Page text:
Post-war Ferdinand Porsche was ultimately imprisoned in France for his Nazi leanings and collaborations. Porsche inevitably used the Beetle’s simple chassis and rear air-cooled mechanicals for its first self-branded production model; the similarly Teutonic ‘bar of soap’ Porsche 356 in its original form, with the sportscar maker remaining inexplicably loyal to the ‘wrong’ rear-engine layout to this day with its 911 (even if it has finally come to its senses after all these years by moving the motor to the centre for some of its recent competition 911 models!).
With the decimated remains of the post-Reich Germany divided into occupied territories of the Allied WWII victors, the heavily bombed remains of the former-KdF Wolfsburg factory (at least 60 per cent of which was badly damaged and flooded) fell under British occupation control. Faced with the difficult decision to either demolish the remainder of the factory and close it down, or make it operational again, the British military officers choose the latter to help address the immediate social need to create jobs locally, plus restore transportation and order. The ruins of the substantial Wolfsburg plant were even offered to Henry Ford for free, which he declined, as did a number of British vehicle manufacturers, with the then mighty Rootes Group dismissing the Beetle model as outdated, ugly and unsaleable. Today, Volkswagen is now Europe’s largest vehicle producer, with the Rootes Group expiring in 1967, when it was acquired by Chrysler, this going under itself in 1978 when Peugeot’s PSA Groupe bought the remains for a token $1.
Under the British command of Major Ivan Hirst, the REME (Royal Engineers, Mechanical and Electrical) managed to assemble 1,785 vehicles at Wolfsburg for British military and local German officials use in 1945, with the British military helpfully placing an order for a further 20,000 ‘Beetles’ for their use in September 1945. By this time, the KdF name had died along with the Nazi regime, with the Volkswagen (people’s car) name being adopted for future use.
Fast forwarding to 1953, when the first VW’s were ‘officially’ imported into the UK as the 1100 saloon – with austere and archaic specification to match the unusual rear-mounted air-cooled flat-four engine, such as no transmission synchromesh, ineffective cable-operated mechanical brakes and minimal trim – a number of these early Beetles were vandalised here due to the close proximity to the recent War with Nazi Germany and car’s inseparable associations with it, Hitler and the Third Reich.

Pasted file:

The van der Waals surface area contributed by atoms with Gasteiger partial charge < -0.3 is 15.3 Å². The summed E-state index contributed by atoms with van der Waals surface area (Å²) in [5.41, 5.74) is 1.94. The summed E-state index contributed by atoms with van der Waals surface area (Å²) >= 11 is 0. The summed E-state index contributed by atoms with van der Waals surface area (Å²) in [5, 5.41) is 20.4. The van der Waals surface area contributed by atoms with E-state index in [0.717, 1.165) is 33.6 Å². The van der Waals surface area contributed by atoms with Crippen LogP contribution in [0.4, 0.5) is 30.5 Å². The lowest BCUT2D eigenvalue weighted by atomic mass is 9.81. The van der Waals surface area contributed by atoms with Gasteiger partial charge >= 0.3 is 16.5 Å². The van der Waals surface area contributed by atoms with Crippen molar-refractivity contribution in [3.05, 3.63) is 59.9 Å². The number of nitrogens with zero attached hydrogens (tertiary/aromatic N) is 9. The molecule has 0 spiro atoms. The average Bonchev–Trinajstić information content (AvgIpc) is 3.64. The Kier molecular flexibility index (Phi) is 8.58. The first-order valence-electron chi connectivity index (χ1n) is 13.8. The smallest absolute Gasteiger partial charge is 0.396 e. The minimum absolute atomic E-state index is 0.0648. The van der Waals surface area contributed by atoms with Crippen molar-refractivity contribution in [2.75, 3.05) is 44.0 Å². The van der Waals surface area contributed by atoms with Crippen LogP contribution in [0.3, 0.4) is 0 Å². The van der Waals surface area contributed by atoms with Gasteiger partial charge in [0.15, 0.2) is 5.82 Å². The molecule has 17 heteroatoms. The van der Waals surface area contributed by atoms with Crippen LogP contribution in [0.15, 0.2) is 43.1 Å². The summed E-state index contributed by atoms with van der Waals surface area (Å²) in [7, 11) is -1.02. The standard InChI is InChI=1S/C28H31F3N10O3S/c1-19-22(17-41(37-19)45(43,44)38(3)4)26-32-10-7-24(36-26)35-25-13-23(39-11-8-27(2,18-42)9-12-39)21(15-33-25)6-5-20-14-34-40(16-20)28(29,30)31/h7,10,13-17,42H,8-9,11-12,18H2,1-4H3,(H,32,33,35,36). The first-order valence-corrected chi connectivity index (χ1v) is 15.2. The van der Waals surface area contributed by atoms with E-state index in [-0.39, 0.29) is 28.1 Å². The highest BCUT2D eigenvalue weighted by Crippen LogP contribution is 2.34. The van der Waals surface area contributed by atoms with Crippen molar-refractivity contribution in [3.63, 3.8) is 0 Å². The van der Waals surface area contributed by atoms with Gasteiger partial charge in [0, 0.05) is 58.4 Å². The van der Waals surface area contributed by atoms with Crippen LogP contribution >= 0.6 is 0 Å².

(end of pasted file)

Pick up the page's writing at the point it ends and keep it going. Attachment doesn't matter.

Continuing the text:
Despite the Beetle being slow, noisy and cramped with odd looks and questionable handling characteristics, the bug-like little VW soon gained an enviable reputation for being well-built and reliable. After post-war Beetle production commenced at ‘full strength’ in 1949 (when control of Volkswagen was placed back in the hand of the Germans by the British military, with it coming under full control of the West German Government in the September of that year), by August 1955 the first millionth Type 1 had been built, with the tenth millionth example coming ten years later, by which time rear-engined cars were very much regarded as ‘old hat’ and outdated. The 20 millionth Beetle popped out in late 1981 in Mexico.
Throughout it long lifetime, the Beetle evolved with VW making gradual changes and improvements to the model. For 1954, for example, the previous dual split oval rear window was enlarged and made one-piece to enhance visibility, with much-needed hydraulic brakes finally becoming available by 1962, by which time sales in the USA had eventually taken off thanks largely to a witty and effective self-deprecated advertising campaign, prompted by a very slow acceptance of this strange little imported sedan initially. Increases in engine size, power, safety and space followed over the years, to create later Beetle models such as the 1302 and 1303, featuring a curved windscreen!
As the Beetle became increasingly out-dated and irrelevant though, such changes helped to kept it marketable to a diminishing loyal band of followers. Just like lousy records and songs though, such as Joe Dolce’s cringe-worthy Shuddap Your Face keeping the considerably preferable Vienna by Ultravox off the top of the UK’s best-selling single charts for three weeks in 1981, the VW Beetle is perfect proof that the general public don’t always know what’s best for them and chose a dud like the Volkswagen over significantly superior products also available at the same time.
As you might have gathered from my slightly disparaging tone, speaking personally, I am not a huge fan of rear engined cars, with the appeal of the VW Beetle in particular being somewhat lost on me. Of the many cars I’ve owned over the years, I’ve only ever had two rear-engine cars, a tatty early-‘60s Fiat 500 that my parents gave me for my 12th birthday (being born on Christmas Day, so I have always lost out on birthday presents, which my folks tried to make up for with the tiny Fiat), plus an Alpine-Renault A110 Berlinette, which I bought when these now cult sporting coupes were still affordable and virtually unknown here in the UK, purchased through frustration pre-internet whilst desperately trying to find the French sportscar I really wanted with the engine in the ‘right’ place; the pioneering mid-engined Matra-Bonnet Djet, which I eventually found (and still have) after a six year search.
In my best Lou of Little Britain fame voice, when it comes to the VW Beetle; “I don’t like it.’ Noisy, slow, cramped, ugly, uncomfortable, unstable and downright dangerous in a crosswind, at speed or in the wrong hands on wet or icy roads, it is the car with the most questionable genesis and creation ever made. So, to me, the Beetle has very little going for it. Okay, I will concede that it was well-built, simple and reliable, but there again, so are most wheel barrows. As much as I dislike the Beetle though, I do respect its place and importance in motoring history, even if I would sooner walk or use a pogo stick to get somewhere in preference to having to drive one!
Bizarrely though, Volkswagen’s best-selling product of all to-date isn’t either its Beetle, nor the Golf. Rather it’s the self-branded VW ‘currywurst’ sausages that it makes; selling more than 7 million each year, thus creating the ultimate Volkswagen banger!